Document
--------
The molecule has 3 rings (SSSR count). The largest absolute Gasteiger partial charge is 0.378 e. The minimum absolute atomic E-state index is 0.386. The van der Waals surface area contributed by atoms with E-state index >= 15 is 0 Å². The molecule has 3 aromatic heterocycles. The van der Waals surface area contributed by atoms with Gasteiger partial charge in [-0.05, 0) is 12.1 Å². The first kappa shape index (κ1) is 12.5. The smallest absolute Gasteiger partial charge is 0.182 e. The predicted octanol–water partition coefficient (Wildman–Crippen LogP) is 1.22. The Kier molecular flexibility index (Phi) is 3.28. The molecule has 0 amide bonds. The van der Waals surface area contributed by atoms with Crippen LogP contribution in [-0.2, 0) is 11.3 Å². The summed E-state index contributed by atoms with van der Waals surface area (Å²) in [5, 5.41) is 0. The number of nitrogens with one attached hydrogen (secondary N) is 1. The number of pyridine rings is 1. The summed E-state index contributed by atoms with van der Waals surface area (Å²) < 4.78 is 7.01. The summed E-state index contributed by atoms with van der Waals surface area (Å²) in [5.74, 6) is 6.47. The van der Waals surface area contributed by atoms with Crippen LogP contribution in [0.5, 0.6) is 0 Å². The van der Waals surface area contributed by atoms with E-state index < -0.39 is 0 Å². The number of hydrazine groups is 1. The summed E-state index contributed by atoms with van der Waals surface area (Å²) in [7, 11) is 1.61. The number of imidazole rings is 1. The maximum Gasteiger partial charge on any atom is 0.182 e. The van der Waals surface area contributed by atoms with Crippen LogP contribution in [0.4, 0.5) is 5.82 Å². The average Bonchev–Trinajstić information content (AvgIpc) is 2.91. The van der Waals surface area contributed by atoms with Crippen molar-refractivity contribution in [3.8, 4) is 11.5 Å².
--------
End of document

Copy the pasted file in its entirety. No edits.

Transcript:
The molecule has 3 rings (SSSR count). The largest absolute Gasteiger partial charge is 0.378 e. The minimum absolute atomic E-state index is 0.386. The van der Waals surface area contributed by atoms with E-state index >= 15 is 0 Å². The molecule has 3 aromatic heterocycles. The van der Waals surface area contributed by atoms with Gasteiger partial charge in [-0.05, 0) is 12.1 Å². The first kappa shape index (κ1) is 12.5. The smallest absolute Gasteiger partial charge is 0.182 e. The predicted octanol–water partition coefficient (Wildman–Crippen LogP) is 1.22. The Kier molecular flexibility index (Phi) is 3.28. The molecule has 0 amide bonds. The van der Waals surface area contributed by atoms with Crippen LogP contribution in [-0.2, 0) is 11.3 Å². The summed E-state index contributed by atoms with van der Waals surface area (Å²) in [5, 5.41) is 0. The number of nitrogens with one attached hydrogen (secondary N) is 1. The number of pyridine rings is 1. The summed E-state index contributed by atoms with van der Waals surface area (Å²) < 4.78 is 7.01. The summed E-state index contributed by atoms with van der Waals surface area (Å²) in [5.74, 6) is 6.47. The van der Waals surface area contributed by atoms with Crippen LogP contribution in [0.5, 0.6) is 0 Å². The van der Waals surface area contributed by atoms with E-state index < -0.39 is 0 Å². The number of hydrazine groups is 1. The summed E-state index contributed by atoms with van der Waals surface area (Å²) in [7, 11) is 1.61. The number of imidazole rings is 1. The maximum Gasteiger partial charge on any atom is 0.182 e. The van der Waals surface area contributed by atoms with Crippen LogP contribution in [0.4, 0.5) is 5.82 Å². The average Bonchev–Trinajstić information content (AvgIpc) is 2.91. The van der Waals surface area contributed by atoms with Crippen molar-refractivity contribution in [3.8, 4) is 11.5 Å².